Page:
That's a fine catch on David Bradley. We've got a lot of people with money like that now who have very effectively insulated themselves from conscience and never had reason to fear revolution. So they hire a lot of dung beetles, along with dung of course.

Posted by: N E at July 27, 2010 09:05 PM

I haven't read the Atlantic in years. Thank you, Jonathan, for reminding me why.

At least dung beetles serve a useful purpose in collecting shit in one place. The US media tend to spread it around contaminating the whole environment.

Posted by: Paul Avery at July 28, 2010 06:50 AM


With regard to the role of dung beetles and other detritivores - actually, although collecting shit in one place is very useful as a stage in society's waste management system, in the long run the process of making nutrients available for new growth requires that they be distributed, not centralized. As the saying goes, "Money is like manure - it does some good when it's spread around some."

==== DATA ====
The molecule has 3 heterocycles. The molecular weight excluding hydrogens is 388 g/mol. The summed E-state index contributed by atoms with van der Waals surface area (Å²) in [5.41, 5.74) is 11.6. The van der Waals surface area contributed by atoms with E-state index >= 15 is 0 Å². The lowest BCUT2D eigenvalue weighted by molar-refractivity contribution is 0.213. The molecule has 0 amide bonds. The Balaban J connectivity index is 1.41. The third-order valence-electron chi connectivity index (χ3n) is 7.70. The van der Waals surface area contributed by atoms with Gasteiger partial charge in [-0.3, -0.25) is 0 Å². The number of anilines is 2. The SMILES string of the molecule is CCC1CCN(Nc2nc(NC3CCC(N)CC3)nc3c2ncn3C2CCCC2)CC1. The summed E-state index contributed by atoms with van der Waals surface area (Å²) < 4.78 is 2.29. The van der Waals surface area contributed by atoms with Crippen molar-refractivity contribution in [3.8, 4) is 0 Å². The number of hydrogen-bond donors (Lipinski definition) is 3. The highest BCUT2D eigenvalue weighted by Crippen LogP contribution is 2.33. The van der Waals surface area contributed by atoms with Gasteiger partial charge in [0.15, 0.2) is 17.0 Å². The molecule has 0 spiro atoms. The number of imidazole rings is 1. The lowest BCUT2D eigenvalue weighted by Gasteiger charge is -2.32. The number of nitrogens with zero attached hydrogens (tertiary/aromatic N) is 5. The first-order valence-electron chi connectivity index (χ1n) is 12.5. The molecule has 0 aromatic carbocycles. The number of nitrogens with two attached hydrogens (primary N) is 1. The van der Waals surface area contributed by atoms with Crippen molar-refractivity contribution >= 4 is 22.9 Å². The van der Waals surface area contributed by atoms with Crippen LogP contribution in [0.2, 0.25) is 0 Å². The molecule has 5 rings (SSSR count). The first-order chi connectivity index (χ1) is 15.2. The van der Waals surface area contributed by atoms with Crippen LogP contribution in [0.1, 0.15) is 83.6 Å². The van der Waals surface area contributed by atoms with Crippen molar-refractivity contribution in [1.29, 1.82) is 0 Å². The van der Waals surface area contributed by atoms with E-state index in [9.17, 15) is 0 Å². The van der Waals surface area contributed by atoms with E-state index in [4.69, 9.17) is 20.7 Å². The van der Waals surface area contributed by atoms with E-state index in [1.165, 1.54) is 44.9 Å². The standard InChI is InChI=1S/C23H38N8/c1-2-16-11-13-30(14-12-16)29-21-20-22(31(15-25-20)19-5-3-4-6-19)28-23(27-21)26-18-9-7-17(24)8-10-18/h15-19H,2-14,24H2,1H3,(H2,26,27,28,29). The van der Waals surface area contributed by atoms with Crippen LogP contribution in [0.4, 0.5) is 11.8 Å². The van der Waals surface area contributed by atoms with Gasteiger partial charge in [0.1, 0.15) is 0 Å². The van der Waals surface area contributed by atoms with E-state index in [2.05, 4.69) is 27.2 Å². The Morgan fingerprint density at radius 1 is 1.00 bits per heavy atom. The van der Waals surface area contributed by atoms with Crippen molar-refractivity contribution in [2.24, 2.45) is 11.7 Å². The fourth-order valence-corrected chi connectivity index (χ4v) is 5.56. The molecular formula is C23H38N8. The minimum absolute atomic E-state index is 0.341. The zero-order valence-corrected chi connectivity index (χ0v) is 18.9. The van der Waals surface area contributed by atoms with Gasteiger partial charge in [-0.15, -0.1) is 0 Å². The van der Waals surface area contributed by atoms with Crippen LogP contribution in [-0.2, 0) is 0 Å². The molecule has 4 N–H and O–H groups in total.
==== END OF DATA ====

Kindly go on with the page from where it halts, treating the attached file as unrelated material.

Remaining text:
On the other hand, I was going to offer as a counterexample of something good published in the Atlantic in the last few years Michael Hudson's May 2006 article “The New Road to Serfdom: An illustrated guide to the coming real estate collapse,” which was the first major national article forecasting - in precise chart form - the bursting of the real estate bubble and its consequences for homeowners and state and local government solvency. However, it turns out that I misremembered where it appeared - it was in Harper's, which is usually found on the same shelf at the newsstand but is a rather different kettle of fish. Never mind.

Posted by: mistah charley, ph.d. at July 29, 2010 09:15 AM

Put Michael Hudson and Dean Baker together in an auditorium and I'd scream for them like a teenage girl at a Beatles concern in 1964. Let Elizabeth Warren on the podium too and OMG, I'd just die.

Posted by: N E at July 29, 2010 10:15 AM